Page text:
Running plays a large part in almost every sport practiced at a competitive level. We explore running’s role in combat sport by speaking to Charly Palos, former SA judo champion and kickboxing coach to average Joe’s and well-known sporting stars.
Kickboxing, judo and boxing are not for the faint-hearted. They often leave you sore, bruised and sometimes even bloody. These disciplines are high-intensity and high-impact forms of exercise that require speed, flexibility, strength and endurance. And on top of all that, while working out you are being punished by your opponent, which saps even more of your energy.
Therefore you need to be super fit. And there is no better way to get fit than through running, says Charly Palos, kickboxing coach and former world-class combat specialist. In his younger years Charly won SA national judo titles and earned his Springbok Colours in shootboxing, a combat sport which allows kicking and punching. At the peak of his career he was amongst the top ten shootboxers in the world.
These days, Charly specialises in teaching kickboxing to individuals who choose to use it as a form of fitness and self-defence. He teaches from his gym at the Italian Club in Bedfordview. His students include sporting stars such as former rugby player James Dalton. Charly is also involved in other forms of combat sport, and works closely with professional boxing coach, Manny Fernandes, who has trained numerous world champions as well as Alfie Stevenson, a seventh Dan national Olympic judo coach.
A DAY IN THE LIFE
“One has to be very fit and flexible with excellent hand/eye co-ordination when partaking in combat sport,” says Charly. Kickboxers train anything between three and four hours a day. A typical training day includes a morning and an evening session. The morning sessions are usually reserved for cardiovascular exercise. “We start off with a 5-7km run, immediately followed by a skipping session of eight rounds. Each round consists of three minutes of hard skipping, with a minute rest in between.” The skipping session is followed by about 20 minutes of shadow boxing, a training method where kickboxers and boxers shadow box in front of a mirror to improve their footwork.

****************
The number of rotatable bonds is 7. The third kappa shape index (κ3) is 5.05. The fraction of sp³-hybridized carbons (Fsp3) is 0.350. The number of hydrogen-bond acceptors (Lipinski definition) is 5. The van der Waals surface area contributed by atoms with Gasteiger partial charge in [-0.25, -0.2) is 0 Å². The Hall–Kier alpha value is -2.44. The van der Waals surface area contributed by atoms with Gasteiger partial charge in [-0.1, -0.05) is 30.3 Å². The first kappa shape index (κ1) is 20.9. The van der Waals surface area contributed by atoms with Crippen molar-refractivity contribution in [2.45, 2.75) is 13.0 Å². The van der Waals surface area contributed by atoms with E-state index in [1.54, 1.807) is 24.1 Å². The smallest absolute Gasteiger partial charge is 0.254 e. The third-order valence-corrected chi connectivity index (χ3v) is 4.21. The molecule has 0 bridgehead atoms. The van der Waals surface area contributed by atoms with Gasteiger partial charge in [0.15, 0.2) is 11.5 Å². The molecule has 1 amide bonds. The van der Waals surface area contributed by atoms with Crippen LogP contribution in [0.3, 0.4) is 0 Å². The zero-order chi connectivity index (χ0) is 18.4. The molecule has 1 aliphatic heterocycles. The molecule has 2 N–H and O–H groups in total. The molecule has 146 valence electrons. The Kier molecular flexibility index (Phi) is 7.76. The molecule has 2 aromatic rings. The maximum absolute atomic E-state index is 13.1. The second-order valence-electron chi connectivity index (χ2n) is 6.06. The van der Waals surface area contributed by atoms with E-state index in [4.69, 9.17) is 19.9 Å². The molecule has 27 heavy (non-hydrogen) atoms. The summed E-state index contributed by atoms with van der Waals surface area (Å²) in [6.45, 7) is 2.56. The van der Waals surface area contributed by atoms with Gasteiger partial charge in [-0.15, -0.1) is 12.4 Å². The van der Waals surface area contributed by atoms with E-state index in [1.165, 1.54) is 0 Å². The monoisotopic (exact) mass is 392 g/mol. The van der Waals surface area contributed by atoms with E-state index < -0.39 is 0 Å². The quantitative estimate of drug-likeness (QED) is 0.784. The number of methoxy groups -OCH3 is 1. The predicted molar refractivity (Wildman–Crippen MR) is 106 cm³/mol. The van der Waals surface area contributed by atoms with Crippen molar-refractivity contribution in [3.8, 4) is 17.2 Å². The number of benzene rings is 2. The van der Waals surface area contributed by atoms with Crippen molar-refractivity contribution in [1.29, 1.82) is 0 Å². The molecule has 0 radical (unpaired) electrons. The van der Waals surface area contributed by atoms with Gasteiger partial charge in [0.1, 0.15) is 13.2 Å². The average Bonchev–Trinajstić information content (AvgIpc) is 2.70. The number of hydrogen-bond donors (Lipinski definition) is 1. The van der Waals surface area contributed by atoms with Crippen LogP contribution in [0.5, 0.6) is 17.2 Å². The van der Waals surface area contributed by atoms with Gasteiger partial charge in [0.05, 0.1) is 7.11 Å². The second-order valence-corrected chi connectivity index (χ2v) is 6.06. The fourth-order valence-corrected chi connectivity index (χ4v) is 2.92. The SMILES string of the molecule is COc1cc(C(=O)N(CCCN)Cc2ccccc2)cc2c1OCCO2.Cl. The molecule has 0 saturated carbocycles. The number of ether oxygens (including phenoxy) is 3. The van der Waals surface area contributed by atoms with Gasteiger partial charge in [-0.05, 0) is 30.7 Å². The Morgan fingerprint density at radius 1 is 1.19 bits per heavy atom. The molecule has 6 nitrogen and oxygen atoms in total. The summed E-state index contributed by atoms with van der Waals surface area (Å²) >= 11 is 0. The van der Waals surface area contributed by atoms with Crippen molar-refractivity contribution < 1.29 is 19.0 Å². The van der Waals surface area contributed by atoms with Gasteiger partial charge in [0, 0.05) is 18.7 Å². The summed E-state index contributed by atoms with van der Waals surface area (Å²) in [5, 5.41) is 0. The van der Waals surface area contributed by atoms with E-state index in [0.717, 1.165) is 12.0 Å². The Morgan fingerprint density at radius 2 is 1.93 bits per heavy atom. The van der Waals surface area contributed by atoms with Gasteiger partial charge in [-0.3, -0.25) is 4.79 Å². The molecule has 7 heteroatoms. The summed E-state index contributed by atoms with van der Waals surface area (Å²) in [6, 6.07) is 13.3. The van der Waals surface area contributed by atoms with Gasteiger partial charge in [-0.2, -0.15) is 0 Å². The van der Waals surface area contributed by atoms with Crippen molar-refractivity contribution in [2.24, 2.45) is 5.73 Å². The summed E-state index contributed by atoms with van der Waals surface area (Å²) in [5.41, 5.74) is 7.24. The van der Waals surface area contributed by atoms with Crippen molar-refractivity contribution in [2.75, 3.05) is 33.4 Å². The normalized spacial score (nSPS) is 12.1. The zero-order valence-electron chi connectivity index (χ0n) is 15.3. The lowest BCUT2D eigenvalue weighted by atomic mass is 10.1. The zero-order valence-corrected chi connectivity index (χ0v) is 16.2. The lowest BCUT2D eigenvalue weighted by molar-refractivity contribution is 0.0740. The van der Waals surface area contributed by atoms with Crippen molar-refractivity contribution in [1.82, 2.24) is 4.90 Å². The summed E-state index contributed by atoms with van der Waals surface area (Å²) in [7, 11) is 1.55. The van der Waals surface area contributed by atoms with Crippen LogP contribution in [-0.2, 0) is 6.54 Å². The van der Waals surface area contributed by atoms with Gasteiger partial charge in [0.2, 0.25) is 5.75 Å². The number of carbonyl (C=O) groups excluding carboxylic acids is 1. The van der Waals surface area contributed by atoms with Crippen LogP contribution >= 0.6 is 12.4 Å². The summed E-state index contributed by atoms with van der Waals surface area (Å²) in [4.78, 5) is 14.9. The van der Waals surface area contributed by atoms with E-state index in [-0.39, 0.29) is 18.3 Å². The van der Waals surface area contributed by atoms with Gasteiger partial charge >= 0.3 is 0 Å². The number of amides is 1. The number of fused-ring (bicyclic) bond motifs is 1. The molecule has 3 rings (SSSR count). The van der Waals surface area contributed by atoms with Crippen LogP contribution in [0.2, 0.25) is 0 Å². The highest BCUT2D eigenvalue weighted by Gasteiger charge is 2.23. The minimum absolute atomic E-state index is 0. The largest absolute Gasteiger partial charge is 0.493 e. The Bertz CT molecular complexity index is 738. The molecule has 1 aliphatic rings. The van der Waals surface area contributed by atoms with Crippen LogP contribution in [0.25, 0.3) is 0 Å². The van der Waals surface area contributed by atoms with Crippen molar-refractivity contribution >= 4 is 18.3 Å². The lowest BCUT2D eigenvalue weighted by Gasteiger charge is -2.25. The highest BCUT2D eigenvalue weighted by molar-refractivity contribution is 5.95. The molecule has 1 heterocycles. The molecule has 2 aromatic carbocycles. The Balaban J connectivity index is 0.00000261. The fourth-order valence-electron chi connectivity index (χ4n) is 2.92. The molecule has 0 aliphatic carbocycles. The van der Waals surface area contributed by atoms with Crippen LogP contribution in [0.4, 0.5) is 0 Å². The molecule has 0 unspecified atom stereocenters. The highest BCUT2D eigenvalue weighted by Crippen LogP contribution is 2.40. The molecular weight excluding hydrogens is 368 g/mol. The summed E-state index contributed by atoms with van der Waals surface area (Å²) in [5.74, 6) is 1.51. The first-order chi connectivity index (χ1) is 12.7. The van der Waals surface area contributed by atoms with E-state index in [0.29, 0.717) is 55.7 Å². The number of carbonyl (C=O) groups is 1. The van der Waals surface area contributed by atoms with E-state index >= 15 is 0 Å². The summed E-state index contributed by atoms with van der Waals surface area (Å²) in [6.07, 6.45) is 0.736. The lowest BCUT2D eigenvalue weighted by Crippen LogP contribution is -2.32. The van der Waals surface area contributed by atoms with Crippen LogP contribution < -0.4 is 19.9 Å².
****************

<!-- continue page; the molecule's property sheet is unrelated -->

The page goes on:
The evening session consists of punching drills to improve flexibility as well as hand/eye co-ordination. “We start off with training different boxing combinations by punching and kicking the bags. This lasts up to an hour.” This is followed by a 20-30 minute session with focus pads. “Your partner holds the pads while you box or kick into them. Often your partner will call out different kicking and boxing combinations for you to follow,” Charly explains.
An important part of the evening session is sparring, a training method in which partners fight against each other, but without the aggression that is usually part of a competitive fight. “We fight five rounds, each one lasting three to five minutes.” The evening training concludes with a conditioning session; kickboxers drop a medicine ball onto their stomachs to strengthen these muscles. “This lasts up to ten minutes before we finish off with about 100 push ups and another 100 press ups.”
FIGHTING FLAB AND GAINING FITNESS
Charly encourages all the sportspeople he trains to incorporate a daily run of 5-7km into their training routine. “Since starting these runs, they have all gained greater leg strength, improved their breathing technique and some have lost weight.”
Keeping weight down is usually a big issue, especially for those who compete on a professional level. “In our game we always have to cut weight because we compete in different weight categories. One of the greatest benefits of running is the weight loss that often accompanies the sport. Running is an excellent way not only to get rid of excess weight, but also to maintain a certain weight. Also, running requires discipline and it is this discipline that fighters need to take into the ring when competing.”
Charly runs about 70km a week and has completed the Two Oceans Half Marathon twice as well as numerous other road races. He has just qualified to run his first Comrades this year. “Running is incredible. It keeps me healthy and the endurance benefit I have gained from it is absolutely fantastic. Though I mainly coach these days, I have to be fit and in shape.”
“Sport is my life. If it wasn’t for combat sport, I would have been doing some other kind of sport. I am just lucky that I have the ability to fight and coach. And I am very happy that I can add running to my training routine. It is a sport that you can do well into